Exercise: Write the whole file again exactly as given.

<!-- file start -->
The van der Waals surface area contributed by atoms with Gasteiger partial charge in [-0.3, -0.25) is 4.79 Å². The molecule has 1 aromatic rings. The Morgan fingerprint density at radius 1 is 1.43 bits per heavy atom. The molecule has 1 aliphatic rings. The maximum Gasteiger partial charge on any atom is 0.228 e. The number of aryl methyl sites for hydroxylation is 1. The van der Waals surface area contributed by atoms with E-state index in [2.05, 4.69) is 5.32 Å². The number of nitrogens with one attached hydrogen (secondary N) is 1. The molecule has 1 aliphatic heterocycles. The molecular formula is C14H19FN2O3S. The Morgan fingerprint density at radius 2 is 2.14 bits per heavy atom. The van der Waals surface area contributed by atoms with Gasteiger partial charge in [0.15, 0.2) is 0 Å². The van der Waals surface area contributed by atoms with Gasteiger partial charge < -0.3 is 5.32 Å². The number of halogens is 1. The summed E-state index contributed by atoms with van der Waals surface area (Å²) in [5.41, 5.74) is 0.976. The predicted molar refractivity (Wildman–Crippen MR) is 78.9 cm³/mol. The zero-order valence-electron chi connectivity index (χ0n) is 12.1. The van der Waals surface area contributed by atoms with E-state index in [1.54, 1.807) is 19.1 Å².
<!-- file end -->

The van der Waals surface area contributed by atoms with Gasteiger partial charge in [-0.3, -0.25) is 4.79 Å². The molecule has 1 aromatic rings. The Morgan fingerprint density at radius 1 is 1.43 bits per heavy atom. The molecule has 1 aliphatic rings. The maximum Gasteiger partial charge on any atom is 0.228 e. The number of aryl methyl sites for hydroxylation is 1. The van der Waals surface area contributed by atoms with E-state index in [2.05, 4.69) is 5.32 Å². The number of nitrogens with one attached hydrogen (secondary N) is 1. The molecule has 1 aliphatic heterocycles. The molecular formula is C14H19FN2O3S. The Morgan fingerprint density at radius 2 is 2.14 bits per heavy atom. The van der Waals surface area contributed by atoms with Gasteiger partial charge in [0.15, 0.2) is 0 Å². The van der Waals surface area contributed by atoms with Gasteiger partial charge < -0.3 is 5.32 Å². The number of halogens is 1. The summed E-state index contributed by atoms with van der Waals surface area (Å²) in [5.41, 5.74) is 0.976. The predicted molar refractivity (Wildman–Crippen MR) is 78.9 cm³/mol. The zero-order valence-electron chi connectivity index (χ0n) is 12.1. The van der Waals surface area contributed by atoms with E-state index in [1.54, 1.807) is 19.1 Å².